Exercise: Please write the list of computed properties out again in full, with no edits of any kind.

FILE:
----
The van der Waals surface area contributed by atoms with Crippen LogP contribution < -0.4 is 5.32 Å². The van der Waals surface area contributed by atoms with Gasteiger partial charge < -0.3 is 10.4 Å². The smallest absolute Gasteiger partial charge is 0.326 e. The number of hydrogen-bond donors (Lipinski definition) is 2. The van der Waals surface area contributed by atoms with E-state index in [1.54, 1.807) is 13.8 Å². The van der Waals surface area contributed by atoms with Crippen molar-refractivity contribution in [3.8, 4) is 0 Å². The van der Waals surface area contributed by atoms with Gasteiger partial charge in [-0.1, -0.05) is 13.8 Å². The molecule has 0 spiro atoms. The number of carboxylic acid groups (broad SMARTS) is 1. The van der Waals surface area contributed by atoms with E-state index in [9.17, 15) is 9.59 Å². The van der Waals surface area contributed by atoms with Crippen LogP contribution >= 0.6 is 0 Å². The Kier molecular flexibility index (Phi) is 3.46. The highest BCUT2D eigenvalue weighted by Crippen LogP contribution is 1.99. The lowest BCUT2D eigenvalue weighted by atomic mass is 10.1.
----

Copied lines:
The van der Waals surface area contributed by atoms with Crippen LogP contribution < -0.4 is 5.32 Å². The van der Waals surface area contributed by atoms with Gasteiger partial charge < -0.3 is 10.4 Å². The smallest absolute Gasteiger partial charge is 0.326 e. The number of hydrogen-bond donors (Lipinski definition) is 2. The van der Waals surface area contributed by atoms with E-state index in [1.54, 1.807) is 13.8 Å². The van der Waals surface area contributed by atoms with Crippen molar-refractivity contribution in [3.8, 4) is 0 Å². The van der Waals surface area contributed by atoms with Gasteiger partial charge in [-0.1, -0.05) is 13.8 Å². The molecule has 0 spiro atoms. The number of carboxylic acid groups (broad SMARTS) is 1. The van der Waals surface area contributed by atoms with E-state index in [9.17, 15) is 9.59 Å². The van der Waals surface area contributed by atoms with Crippen LogP contribution >= 0.6 is 0 Å². The Kier molecular flexibility index (Phi) is 3.46. The highest BCUT2D eigenvalue weighted by Crippen LogP contribution is 1.99. The lowest BCUT2D eigenvalue weighted by atomic mass is 10.1.